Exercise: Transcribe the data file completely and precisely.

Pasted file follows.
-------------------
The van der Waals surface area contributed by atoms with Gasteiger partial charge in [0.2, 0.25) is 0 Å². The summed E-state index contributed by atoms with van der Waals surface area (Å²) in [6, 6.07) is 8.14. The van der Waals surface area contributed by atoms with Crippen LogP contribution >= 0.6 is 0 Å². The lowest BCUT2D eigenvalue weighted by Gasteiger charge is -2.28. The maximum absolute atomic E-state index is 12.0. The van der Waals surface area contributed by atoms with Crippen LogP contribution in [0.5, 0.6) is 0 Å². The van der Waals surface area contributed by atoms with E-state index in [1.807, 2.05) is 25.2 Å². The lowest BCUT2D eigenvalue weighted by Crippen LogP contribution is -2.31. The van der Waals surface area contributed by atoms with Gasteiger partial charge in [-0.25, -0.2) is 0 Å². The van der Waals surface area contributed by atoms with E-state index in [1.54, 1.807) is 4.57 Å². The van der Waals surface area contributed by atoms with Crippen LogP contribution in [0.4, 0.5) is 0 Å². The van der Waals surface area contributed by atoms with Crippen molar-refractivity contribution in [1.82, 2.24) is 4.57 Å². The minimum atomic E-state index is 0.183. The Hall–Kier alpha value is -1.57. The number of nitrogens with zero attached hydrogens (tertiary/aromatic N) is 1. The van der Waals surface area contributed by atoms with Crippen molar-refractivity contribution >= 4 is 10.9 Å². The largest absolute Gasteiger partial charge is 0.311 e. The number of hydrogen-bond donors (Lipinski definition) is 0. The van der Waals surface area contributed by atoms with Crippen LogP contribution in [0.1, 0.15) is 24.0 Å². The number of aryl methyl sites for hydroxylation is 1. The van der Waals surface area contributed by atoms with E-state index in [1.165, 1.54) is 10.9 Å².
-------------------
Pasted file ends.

The van der Waals surface area contributed by atoms with Gasteiger partial charge in [0.2, 0.25) is 0 Å². The summed E-state index contributed by atoms with van der Waals surface area (Å²) in [6, 6.07) is 8.14. The van der Waals surface area contributed by atoms with Crippen LogP contribution >= 0.6 is 0 Å². The lowest BCUT2D eigenvalue weighted by Gasteiger charge is -2.28. The maximum absolute atomic E-state index is 12.0. The van der Waals surface area contributed by atoms with Crippen LogP contribution in [0.5, 0.6) is 0 Å². The van der Waals surface area contributed by atoms with E-state index in [1.807, 2.05) is 25.2 Å². The lowest BCUT2D eigenvalue weighted by Crippen LogP contribution is -2.31. The van der Waals surface area contributed by atoms with Gasteiger partial charge in [-0.25, -0.2) is 0 Å². The van der Waals surface area contributed by atoms with E-state index in [1.54, 1.807) is 4.57 Å². The van der Waals surface area contributed by atoms with Crippen LogP contribution in [0.4, 0.5) is 0 Å². The van der Waals surface area contributed by atoms with Crippen molar-refractivity contribution in [1.82, 2.24) is 4.57 Å². The minimum atomic E-state index is 0.183. The Hall–Kier alpha value is -1.57. The number of nitrogens with zero attached hydrogens (tertiary/aromatic N) is 1. The van der Waals surface area contributed by atoms with Crippen molar-refractivity contribution >= 4 is 10.9 Å². The largest absolute Gasteiger partial charge is 0.311 e. The number of hydrogen-bond donors (Lipinski definition) is 0. The van der Waals surface area contributed by atoms with Crippen LogP contribution in [0.1, 0.15) is 24.0 Å². The number of aryl methyl sites for hydroxylation is 1. The van der Waals surface area contributed by atoms with E-state index in [1.165, 1.54) is 10.9 Å².